Revealing hidden histories and making better use of underused collections are at the heart of a West Midlands Museum Development project, as Helen Johnson, Museum Development Officer (Staffordshire), explains.
The Revealing Hidden Histories project supports museums to identify and research untold stories from underused areas of their collections. Its aim is to improve collections’ knowledge, update and enrich documentation records, and ultimately tell these untold stories to visitors. Revealing Hidden Histories is part of the wider programme of support delivered by West Midlands Museum Development (WMDD) and funded by Arts Council England.
Revealing Hidden Histories started life in 2015 as Expert Eye. There is a clear recognition that collections staff are often not, and cannot be, specialists in every area, particularly where museums hold different types of collections. Expert Eye brought subject specialists into museums with the aim of sharing knowledge with staff, improving documentation and staff confidence, and making better use of underused collections.
Calling in the experts
Between 2015 and 2018 WMMD worked with collections teams at 13 museums where collection subjects needed expert input. These included agricultural, costume, ceramics, pharmaceutical and medical collections, a fluid specimen collection, archaeology, world cultures and archives.
A key element of the project was disseminating the knowledge to the wider staff teams through sharing events at each venue. These were very successful, bringing the subject specialist, curatorial staff, front of house teams and volunteers together to discuss key items, reflect on the experience and think about future interpretation.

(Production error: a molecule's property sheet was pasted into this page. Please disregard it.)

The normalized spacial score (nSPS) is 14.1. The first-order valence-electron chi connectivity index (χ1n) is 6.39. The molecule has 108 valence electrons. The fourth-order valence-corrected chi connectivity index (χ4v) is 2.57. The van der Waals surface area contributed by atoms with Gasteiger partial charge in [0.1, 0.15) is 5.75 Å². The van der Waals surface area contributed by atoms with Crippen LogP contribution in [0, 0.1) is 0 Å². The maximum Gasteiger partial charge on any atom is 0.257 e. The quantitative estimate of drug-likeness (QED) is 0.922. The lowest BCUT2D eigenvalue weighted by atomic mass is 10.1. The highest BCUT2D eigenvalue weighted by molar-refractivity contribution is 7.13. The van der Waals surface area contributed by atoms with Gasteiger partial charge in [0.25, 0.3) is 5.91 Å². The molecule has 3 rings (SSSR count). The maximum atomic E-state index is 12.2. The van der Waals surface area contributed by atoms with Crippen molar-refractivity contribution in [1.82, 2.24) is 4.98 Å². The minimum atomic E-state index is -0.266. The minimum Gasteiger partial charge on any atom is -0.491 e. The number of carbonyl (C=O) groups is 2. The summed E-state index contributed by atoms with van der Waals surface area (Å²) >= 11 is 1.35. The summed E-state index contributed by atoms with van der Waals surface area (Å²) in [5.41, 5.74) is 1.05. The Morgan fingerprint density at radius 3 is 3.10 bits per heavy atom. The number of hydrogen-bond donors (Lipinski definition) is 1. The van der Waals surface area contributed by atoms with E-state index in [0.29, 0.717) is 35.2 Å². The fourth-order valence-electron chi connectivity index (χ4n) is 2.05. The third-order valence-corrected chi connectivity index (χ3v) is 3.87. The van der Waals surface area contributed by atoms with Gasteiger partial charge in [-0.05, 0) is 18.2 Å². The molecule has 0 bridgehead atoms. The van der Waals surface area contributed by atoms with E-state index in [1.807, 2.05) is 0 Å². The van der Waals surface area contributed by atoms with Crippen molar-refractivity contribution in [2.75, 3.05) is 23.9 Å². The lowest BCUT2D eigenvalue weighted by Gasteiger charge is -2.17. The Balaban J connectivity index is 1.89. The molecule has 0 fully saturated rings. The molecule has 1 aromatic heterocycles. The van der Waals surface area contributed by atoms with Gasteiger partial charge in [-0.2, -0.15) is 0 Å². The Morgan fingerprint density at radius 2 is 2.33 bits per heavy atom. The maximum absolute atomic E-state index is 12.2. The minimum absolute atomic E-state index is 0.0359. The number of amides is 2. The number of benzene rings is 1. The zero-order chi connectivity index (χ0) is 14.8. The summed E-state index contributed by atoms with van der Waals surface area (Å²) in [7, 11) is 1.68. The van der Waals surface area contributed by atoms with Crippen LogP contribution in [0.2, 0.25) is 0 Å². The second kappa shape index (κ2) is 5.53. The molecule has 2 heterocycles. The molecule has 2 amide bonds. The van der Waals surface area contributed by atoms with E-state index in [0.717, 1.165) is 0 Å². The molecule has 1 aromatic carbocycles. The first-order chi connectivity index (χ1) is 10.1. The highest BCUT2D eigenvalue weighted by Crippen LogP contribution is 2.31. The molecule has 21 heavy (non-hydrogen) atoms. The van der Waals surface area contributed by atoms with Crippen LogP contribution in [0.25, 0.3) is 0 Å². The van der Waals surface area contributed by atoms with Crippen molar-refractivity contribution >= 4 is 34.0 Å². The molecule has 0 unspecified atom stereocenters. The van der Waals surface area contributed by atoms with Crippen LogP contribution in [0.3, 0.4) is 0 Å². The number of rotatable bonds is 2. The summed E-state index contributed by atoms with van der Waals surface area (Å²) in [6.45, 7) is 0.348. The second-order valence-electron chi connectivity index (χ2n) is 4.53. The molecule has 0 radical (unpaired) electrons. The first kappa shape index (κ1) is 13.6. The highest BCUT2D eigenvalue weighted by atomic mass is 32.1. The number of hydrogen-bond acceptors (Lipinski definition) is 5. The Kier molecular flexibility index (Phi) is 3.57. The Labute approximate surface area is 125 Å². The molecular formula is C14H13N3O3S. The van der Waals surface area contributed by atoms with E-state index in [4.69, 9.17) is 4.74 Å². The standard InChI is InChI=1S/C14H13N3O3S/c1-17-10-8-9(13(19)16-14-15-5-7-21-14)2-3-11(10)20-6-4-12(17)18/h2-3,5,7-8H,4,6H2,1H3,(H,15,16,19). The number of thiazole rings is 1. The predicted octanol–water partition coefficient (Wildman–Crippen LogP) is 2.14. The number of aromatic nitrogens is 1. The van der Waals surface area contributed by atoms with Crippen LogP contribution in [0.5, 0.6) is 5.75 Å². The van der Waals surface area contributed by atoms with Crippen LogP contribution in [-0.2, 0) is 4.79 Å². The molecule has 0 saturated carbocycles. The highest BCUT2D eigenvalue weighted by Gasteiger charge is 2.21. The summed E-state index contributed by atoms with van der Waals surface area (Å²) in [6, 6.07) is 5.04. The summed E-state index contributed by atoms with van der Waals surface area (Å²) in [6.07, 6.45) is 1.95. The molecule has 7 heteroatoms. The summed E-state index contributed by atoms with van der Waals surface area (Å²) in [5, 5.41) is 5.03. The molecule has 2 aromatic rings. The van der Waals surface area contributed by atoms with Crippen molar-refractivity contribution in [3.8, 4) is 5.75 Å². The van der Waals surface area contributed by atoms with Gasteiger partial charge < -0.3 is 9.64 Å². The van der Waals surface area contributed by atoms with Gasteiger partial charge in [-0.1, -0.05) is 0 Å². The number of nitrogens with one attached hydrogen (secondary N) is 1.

“Having a more comprehensive catalogue will help us to improve access to these items… If we don’t know what they are how can we effectively display them? The information will help us to make an informed decision about their future.” Brampton Museum & Art Gallery
Evaluation from the first iteration of Expert Eye led to conversations about a natural development of the project and Revealing Hidden Histories broadly follows the same model, but aims to look at the collections in a different way. We wanted to find out about an object or group of objects which had an interesting untold story, something that had not been interpreted before and which might have links to a challenging, emotive or potentially contentious narrative.
As with Expert Eye we wanted to involve staff across the organisation to build research skills and, where possible, make links with other areas of the museum’s collections. Eight museums joined the project in June 2019, three of which had previously been involved with Expert Eye.
Developing a research methodology
Once again, we sourced relevant subject specialists to spend time with museum staff. The experts support the museums with information and knowledge, but also help to identify a way forward for research. They encourage staff to consider some of the implications of telling the associated story and support the museum to do this in an appropriate way.
The expert’s time is limited to a maximum of three days. The subject specialist signposts resources and helps the teams to develop a research methodology, enabling them to continue with the work beyond the timeframe of the expert’s visits.
A good range of collections are represented. These include a collection of indigenous North American objects, military medals acquired by a private collector, bespoke ceramics manufactured for clients in the Middle East during the late 19th century (see image above) and locks manufactured for use in asylums (see image below).
“This project will unlock the skills and knowledge to allow us to tell these stories in a full, ethical and responsible manner. It is our aspiration to be as honest with our visitors as we can be. The methodology will inform our future use of the world cultures collection as a whole and inform future ethical collecting, if that is appropriate.” Museums Worcestershire
The projects are ongoing and the outcomes will be shared at an event in spring 2020. The museums will also share their findings through social media, blogs and case studies on the WMMD website.
Images: Late 19th century bespoke plate made for the Middle Eastern market (courtesy of the Museum of Royal Worcester) and asylum lock (courtesy of Walsall Leather Museum).
This post is based on a presentation Helen Johnson gave at the Collections Trust Conference 2019. For more information please contact Helen by email – firstname.lastname@example.org – or get in touch via @StaffsMDO or @WM_MuseumDev. You can also find out more about WMMD’s programmes on its website.